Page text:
2016:03 Sasha Tozzi croppedI entered recovery in 2011 and have been on this divinely arranged and zig-zagged journey ever since. My strongest addictions were to alcohol, uppers, food, cigarettes, love relationships, people-pleasing & perfectionism. My black-out, binge-drinking, pack-a-day-smoker days lasted until just after I turned 26. Once I quit the drugs and nicotine, I could really start to look at the food & behavioral patterns.

I turned to food for emotional comfort and stress relief, to fill a void, to chase a euphoric high, to numb out…always thinking more was better. I had secret binges for which I felt tidal waves of unbearable shame and guilt for days afterward. I tried to self-treat anxiety and depression with food, which only increased as the bingeing did, creating a cyclical trap. These were similar reasons to why I drank, but also different.

One of my favorite recovery quotes is from Anne Lamott, “I decided that the most subversive, revolutionary thing I could do was to show up for my life and not be ashamed.” So that’s what I did. I stopped shaming and I started healing. I understood that I didn’t choose addiction, but I could choose recovery.

Over time, I learned to give me and my body exactly what we needed, nothing more or less. I learned to honor myself and my range of emotions. I learned other sources of comfort and a list of ways to manage my stresses. I learned how to say no to others so I could say yes to myself.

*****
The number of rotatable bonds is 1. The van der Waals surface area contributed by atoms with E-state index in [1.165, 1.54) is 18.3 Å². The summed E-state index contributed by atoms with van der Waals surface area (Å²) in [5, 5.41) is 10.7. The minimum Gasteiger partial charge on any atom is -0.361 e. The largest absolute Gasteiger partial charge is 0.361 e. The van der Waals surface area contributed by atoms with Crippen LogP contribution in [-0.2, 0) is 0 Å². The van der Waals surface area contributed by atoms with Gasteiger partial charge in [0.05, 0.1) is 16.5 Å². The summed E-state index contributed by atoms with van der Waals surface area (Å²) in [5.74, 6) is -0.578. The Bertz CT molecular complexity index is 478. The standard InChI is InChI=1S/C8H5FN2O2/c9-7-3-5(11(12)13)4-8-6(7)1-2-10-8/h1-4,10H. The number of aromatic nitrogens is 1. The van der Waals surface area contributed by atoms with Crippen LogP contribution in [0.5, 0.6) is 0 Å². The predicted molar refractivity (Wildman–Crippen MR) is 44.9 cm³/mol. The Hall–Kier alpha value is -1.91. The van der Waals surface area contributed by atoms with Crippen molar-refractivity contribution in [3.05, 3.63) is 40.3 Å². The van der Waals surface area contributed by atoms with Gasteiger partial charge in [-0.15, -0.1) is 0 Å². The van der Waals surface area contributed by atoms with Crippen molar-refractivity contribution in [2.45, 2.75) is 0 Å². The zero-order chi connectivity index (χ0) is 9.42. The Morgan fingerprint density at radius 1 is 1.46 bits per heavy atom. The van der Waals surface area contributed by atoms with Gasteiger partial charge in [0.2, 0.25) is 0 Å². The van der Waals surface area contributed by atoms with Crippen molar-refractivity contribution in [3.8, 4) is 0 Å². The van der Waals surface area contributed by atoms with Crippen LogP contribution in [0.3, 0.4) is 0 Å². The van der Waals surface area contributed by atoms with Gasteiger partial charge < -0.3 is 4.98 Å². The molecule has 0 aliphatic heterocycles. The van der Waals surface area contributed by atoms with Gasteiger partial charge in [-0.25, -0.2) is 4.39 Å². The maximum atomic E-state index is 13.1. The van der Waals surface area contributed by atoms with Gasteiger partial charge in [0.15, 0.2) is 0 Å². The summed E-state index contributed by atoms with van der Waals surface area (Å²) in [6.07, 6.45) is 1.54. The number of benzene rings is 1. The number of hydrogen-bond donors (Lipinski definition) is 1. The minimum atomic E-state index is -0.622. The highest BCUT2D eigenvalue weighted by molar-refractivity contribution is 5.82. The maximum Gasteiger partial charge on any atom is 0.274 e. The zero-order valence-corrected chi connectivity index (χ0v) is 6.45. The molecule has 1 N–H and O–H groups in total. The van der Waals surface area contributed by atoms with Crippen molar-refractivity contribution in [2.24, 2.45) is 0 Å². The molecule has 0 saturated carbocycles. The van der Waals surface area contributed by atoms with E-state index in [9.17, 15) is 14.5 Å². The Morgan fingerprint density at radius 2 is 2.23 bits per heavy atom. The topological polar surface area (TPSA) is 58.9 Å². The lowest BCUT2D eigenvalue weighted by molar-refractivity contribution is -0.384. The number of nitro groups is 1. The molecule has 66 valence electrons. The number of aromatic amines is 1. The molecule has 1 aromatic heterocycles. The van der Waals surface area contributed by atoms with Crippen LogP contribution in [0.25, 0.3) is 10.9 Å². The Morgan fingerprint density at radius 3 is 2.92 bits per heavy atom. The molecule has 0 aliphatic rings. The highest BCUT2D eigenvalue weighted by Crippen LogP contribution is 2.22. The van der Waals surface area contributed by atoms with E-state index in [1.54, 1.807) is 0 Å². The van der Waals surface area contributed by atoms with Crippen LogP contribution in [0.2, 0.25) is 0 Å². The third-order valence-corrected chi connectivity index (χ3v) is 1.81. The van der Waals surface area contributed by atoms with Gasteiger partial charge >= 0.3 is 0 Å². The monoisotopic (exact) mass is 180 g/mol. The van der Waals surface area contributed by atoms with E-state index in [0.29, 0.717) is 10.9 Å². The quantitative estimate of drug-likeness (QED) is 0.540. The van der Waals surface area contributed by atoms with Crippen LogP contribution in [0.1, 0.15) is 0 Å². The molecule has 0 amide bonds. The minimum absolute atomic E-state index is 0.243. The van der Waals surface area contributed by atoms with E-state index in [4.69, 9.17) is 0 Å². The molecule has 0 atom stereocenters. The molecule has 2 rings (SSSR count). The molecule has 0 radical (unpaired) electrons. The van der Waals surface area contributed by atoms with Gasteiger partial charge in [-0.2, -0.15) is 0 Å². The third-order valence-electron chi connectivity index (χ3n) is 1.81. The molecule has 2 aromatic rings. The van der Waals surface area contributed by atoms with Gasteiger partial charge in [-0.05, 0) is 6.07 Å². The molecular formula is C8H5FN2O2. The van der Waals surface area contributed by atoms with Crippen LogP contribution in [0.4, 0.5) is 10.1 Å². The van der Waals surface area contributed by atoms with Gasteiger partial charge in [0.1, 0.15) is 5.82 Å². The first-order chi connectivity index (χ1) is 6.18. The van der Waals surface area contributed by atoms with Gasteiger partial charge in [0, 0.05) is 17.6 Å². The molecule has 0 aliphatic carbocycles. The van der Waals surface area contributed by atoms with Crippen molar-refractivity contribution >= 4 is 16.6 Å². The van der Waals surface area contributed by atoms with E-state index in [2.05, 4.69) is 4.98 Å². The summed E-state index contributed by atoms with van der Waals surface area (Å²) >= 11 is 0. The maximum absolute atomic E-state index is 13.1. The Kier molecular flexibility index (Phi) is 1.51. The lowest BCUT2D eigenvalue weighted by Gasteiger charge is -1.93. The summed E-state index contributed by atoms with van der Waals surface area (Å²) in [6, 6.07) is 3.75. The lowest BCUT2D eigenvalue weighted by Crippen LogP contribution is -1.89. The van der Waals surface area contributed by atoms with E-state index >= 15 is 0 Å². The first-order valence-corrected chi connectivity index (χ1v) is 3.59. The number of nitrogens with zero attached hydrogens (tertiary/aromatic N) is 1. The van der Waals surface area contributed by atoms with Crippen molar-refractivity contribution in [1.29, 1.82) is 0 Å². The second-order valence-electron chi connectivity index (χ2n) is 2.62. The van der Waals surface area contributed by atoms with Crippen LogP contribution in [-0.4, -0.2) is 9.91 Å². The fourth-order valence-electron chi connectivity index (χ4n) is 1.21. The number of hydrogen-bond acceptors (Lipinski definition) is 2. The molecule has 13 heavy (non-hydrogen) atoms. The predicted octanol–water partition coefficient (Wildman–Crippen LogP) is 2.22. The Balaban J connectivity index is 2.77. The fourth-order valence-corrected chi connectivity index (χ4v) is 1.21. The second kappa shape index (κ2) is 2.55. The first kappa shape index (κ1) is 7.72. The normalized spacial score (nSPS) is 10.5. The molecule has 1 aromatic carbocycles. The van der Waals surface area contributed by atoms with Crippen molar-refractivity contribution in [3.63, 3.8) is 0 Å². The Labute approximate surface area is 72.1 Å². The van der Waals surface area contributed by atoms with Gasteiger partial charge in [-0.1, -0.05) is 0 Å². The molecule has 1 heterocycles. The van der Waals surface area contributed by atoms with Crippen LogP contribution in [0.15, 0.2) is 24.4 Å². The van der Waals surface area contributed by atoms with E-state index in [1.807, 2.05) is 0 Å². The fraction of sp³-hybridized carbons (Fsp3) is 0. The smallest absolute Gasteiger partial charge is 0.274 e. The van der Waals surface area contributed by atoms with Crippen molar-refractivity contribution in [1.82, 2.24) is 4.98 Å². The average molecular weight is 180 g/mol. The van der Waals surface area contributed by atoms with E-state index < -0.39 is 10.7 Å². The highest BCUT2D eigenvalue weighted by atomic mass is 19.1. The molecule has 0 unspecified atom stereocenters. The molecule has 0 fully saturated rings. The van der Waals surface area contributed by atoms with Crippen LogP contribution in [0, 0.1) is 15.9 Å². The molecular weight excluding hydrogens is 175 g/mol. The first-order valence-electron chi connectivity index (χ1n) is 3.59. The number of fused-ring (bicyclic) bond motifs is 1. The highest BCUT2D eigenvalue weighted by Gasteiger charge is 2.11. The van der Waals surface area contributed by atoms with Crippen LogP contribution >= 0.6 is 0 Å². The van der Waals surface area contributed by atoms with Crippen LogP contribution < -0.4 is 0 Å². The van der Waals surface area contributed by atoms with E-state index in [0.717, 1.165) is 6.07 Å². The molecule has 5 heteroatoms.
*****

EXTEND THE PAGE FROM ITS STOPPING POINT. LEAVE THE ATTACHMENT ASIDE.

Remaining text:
I no longer wish to deprive, stuff, punish, or bully myself. My new daringly imperfect lens is one of grace, humor, and forgiveness.  It’s been a wild journey back to self-love. Practice makes progress, not perfection.

Some things that have played a vital role in my healing and RECOVERING a sense of love and care for my body, brain, and spirit have been:

  • my yoga practice (important “meetings” with my body)
  • meditations (“adult time-outs”)
  • guided meditations (“positive brainwashings”)
  • daily doses of radical self-acceptance, eating intuitively & to FEEL good (no matter what the gurus claim with their “eat this, not that” rules)
  • listening to guidance from others but tuning out the nonsense
  • accepting compliments without arguing, and asking for what I need without apologizing.

It is my unwavering belief that we are all already whole and love-worthy, which is the basis of my holistic recovery coaching practice. We may just need some help remembering.

Sasha Tozzi